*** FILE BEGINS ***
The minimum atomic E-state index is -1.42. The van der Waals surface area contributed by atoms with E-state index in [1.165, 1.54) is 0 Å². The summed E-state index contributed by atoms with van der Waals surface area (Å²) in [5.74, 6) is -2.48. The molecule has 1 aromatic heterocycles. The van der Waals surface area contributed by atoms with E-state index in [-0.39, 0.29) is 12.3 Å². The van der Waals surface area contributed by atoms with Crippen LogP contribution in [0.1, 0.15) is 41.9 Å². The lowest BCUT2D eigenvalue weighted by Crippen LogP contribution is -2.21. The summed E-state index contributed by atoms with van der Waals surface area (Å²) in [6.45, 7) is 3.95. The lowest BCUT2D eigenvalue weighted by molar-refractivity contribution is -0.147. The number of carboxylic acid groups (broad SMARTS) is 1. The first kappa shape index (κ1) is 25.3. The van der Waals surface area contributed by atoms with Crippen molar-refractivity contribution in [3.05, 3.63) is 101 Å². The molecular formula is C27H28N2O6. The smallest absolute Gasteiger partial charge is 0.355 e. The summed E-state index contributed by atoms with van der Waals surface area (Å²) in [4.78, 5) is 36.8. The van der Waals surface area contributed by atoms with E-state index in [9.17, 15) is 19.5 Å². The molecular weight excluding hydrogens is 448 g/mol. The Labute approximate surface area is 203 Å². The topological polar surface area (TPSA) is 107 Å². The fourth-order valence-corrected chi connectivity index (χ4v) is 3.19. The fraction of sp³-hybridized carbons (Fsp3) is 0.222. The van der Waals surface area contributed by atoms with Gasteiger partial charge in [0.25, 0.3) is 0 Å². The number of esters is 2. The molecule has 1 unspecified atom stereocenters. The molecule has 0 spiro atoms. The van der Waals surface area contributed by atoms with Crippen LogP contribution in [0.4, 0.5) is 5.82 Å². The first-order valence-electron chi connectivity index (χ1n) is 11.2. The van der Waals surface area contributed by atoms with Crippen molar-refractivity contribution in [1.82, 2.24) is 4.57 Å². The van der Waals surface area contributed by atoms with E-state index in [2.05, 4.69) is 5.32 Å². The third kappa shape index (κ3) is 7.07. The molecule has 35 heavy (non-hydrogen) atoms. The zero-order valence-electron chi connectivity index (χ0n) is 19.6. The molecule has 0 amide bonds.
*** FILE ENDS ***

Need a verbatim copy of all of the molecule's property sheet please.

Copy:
The minimum atomic E-state index is -1.42. The van der Waals surface area contributed by atoms with E-state index in [1.165, 1.54) is 0 Å². The summed E-state index contributed by atoms with van der Waals surface area (Å²) in [5.74, 6) is -2.48. The molecule has 1 aromatic heterocycles. The van der Waals surface area contributed by atoms with E-state index in [-0.39, 0.29) is 12.3 Å². The van der Waals surface area contributed by atoms with Crippen LogP contribution in [0.1, 0.15) is 41.9 Å². The lowest BCUT2D eigenvalue weighted by Crippen LogP contribution is -2.21. The summed E-state index contributed by atoms with van der Waals surface area (Å²) in [6.45, 7) is 3.95. The lowest BCUT2D eigenvalue weighted by molar-refractivity contribution is -0.147. The number of carboxylic acid groups (broad SMARTS) is 1. The first kappa shape index (κ1) is 25.3. The van der Waals surface area contributed by atoms with Crippen molar-refractivity contribution in [3.05, 3.63) is 101 Å². The molecular formula is C27H28N2O6. The smallest absolute Gasteiger partial charge is 0.355 e. The summed E-state index contributed by atoms with van der Waals surface area (Å²) in [4.78, 5) is 36.8. The van der Waals surface area contributed by atoms with E-state index in [9.17, 15) is 19.5 Å². The molecular weight excluding hydrogens is 448 g/mol. The Labute approximate surface area is 203 Å². The topological polar surface area (TPSA) is 107 Å². The fourth-order valence-corrected chi connectivity index (χ4v) is 3.19. The fraction of sp³-hybridized carbons (Fsp3) is 0.222. The van der Waals surface area contributed by atoms with Gasteiger partial charge in [0.25, 0.3) is 0 Å². The number of esters is 2. The molecule has 1 unspecified atom stereocenters. The molecule has 0 spiro atoms. The van der Waals surface area contributed by atoms with Crippen LogP contribution in [0.4, 0.5) is 5.82 Å². The first-order valence-electron chi connectivity index (χ1n) is 11.2. The van der Waals surface area contributed by atoms with Crippen molar-refractivity contribution in [1.82, 2.24) is 4.57 Å². The van der Waals surface area contributed by atoms with E-state index in [2.05, 4.69) is 5.32 Å². The third kappa shape index (κ3) is 7.07. The molecule has 35 heavy (non-hydrogen) atoms. The zero-order valence-electron chi connectivity index (χ0n) is 19.6. The molecule has 0 amide bonds.